Chuquicamata’s Life Underground Will Cost a Fortune, but is Likely to Pay Off for Codelco

- October 19th, 2012

Codelco’s plan to spend nearly $4 billion to convert its Chuquicamata open-pit copper mine into an underground mine should pay off for the world’s largest producer of the red metal.

Chuquicamata’s Life Underground Will Cost a Fortune, but is Likely to Pay Off for CodelcoChile’s Codelco is planning to convert Chuquicamata, the world’s largest open-pit copper mine, into an underground mine. The project is expected to be the most expensive such transition ever, with the cost of digging tunnels underneath the pit coming in at about $3.8 billion. But the investment may be worth it — it is expected to extend the mine’s life by another 50 years.

Codelco is following in the steps of Rio Tinto (LSE:RIO,ASX:RIO,NYSE:RIO), which is making a $660 million investment to extend the life of its Bingham Canyon mine near Salt Lake City, Utah, from 2018 to 2029, and Xstrata (LSE:XTA), which has a AU$589 million plan to lengthen the life of its Ernest Henry mine in Queensland to at least 2024. Freeport-McMoRan’s (NYSE:FCX) Grasberg mine in Indonesia will also go underground in 2016.

“Typically, the cost of mining ore will increase as a pit gets deeper,” Anthony Finch of mining consulting firm Snowden Group said. Chuquicamata is currently about 850 meters deep while Rio Tinto’s Bingham Canyon, the world’s deepest copper mine, is about 1.2 kilometers deep. The cost of transporting copper at Chuquicamata has become too high, as trucks use 3,100 liters of fuel each per day, driving 11 kilometers to the surface, according to Canadian Business.

For an underground mine, initial building may be more expensive, but in contrast to an open-pit mine, the cost won’t increase the deeper you go, Finch said in an email interview. He said that typically at the point a mine transitions from open pit to underground, the costs will be similar. “It is not so much that the unit cost will drop, but that it would be maintained, rather than rising if the pit was continued.”

Finch also noted that the kind of underground mine planned at Chuquicamata — which requires the block caving method — may be the most expensive to build, but it is also the most productive in the long term. It also offers lower mining costs compared to other underground methods.

Chuquicamata would have become unprofitable during the next decade, according to Codelco, and while Finch said it is not uncommon for open pits to run until they are no longer economic, that isn’t really a problem. “The problem is when operators are not prepared for the transition and don’t appreciate the complexities that need to be resolved in terms of logistics, planning and the impact they have on timelines for starting an underground mine.”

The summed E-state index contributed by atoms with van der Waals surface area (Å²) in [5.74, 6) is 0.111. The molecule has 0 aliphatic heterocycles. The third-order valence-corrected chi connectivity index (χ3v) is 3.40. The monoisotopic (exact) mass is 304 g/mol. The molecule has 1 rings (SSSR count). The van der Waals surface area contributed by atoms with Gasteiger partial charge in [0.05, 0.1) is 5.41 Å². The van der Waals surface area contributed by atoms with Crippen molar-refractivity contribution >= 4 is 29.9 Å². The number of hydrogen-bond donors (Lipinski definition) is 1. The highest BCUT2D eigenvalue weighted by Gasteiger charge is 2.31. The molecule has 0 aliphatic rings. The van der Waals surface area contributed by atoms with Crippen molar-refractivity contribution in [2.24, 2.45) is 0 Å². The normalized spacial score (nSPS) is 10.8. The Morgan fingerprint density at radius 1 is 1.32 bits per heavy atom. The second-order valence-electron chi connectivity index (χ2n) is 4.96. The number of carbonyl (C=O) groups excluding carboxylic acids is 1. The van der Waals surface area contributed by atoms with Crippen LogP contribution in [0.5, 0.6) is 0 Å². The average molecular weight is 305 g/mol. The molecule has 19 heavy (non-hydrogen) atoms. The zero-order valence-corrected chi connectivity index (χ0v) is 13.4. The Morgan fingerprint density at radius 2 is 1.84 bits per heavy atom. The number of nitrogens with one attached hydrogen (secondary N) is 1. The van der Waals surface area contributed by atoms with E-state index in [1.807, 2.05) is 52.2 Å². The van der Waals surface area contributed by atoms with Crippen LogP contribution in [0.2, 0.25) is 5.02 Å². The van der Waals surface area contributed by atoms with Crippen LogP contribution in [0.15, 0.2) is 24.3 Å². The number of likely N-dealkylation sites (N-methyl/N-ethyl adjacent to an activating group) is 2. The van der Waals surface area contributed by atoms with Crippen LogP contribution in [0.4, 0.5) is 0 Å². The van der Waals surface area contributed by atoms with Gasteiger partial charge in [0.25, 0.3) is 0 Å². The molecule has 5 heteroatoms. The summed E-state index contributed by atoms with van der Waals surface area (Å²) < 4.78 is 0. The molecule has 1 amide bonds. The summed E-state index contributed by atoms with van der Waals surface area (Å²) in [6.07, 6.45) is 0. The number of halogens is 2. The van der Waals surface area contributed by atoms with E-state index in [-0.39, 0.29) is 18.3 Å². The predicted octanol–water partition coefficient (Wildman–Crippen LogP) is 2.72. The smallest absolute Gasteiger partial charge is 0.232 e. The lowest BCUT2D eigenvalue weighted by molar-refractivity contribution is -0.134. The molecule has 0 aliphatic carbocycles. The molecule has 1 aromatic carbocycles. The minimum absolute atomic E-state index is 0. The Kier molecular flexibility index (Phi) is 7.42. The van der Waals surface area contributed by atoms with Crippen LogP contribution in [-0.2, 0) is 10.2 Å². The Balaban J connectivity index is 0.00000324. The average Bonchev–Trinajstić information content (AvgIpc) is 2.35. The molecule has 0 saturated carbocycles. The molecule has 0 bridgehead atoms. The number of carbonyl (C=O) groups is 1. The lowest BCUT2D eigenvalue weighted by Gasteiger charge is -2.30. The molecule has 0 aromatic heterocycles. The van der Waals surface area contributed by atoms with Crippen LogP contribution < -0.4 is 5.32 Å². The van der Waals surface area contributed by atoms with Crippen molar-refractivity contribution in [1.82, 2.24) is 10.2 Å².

Finch said that some underground mines have pre-production periods of up to eight or nine years and if a company doesn’t plan for the transition early, there is a risk of a large gap in production. Codelco plans to complete the Chuquicamata’s transition by the end of 2019.

The mine produced 443,000 tons of copper last year. Codelco said the investment in the underground mine will give it access to an estimated 1.7 billion tons of copper ore reserves underneath the open pit, or more than 60 percent of what has been mined in the last 90 years. That translates into production of about 340,000 tons of fine copper per year.

The decline in annual output doesn’t necessarily mean that the mine will become less profitable. According to a January article by Finch, an underground mine will normally deliver a higher grade of ore and so will generate higher cash flow given the same output. Chuquicamata has seen declining ore grades from the open pit, which according to Codelco has contributed to falling profits.

An underground mine should be profitable within two to eight years from the start of production, Finch said, depending on the complexity of the mine, although he noted that repaying capital investments may take much longer.

As companies operating large open-pit copper mines turn to underground mining in an effort to prolong the life of their mines, the industry is also looking at in-situ mining, a third method to extract metals, which is thought to be much less cost intensive, and which results in “minimal” disturbance to the surface environment. The method involves pumping an acid solution into the ground to dissolve the minerals, which are then pumped to the surface and processed. One example of a mine that used in-situ recovery in addition to underground and open-pit mining was BHP Billiton’s San Manuel mine in Arizona. It closed in 2002.

Curis Resources (TSX:CUV) plans to start commercial production through the in-situ recovery method at its Florence copper project in central Arizona in 2014. In September, the company received a permit to start the first phase of operations.

Excelsior Mining (TSXV:MIN) also expects to receive the necessary permits to move forward with its in-situ Gunnison copper project in Southern Arizona. Initial capital costs are expected to be about $324.7 million and it aims to start commercial production in 2015, with an output of 85.65 million pounds of copper per year over 20 years.

 

Securities Disclosure: I, Ragnhild Kjetland, hold no investment interest in any company mentioned in this article. 

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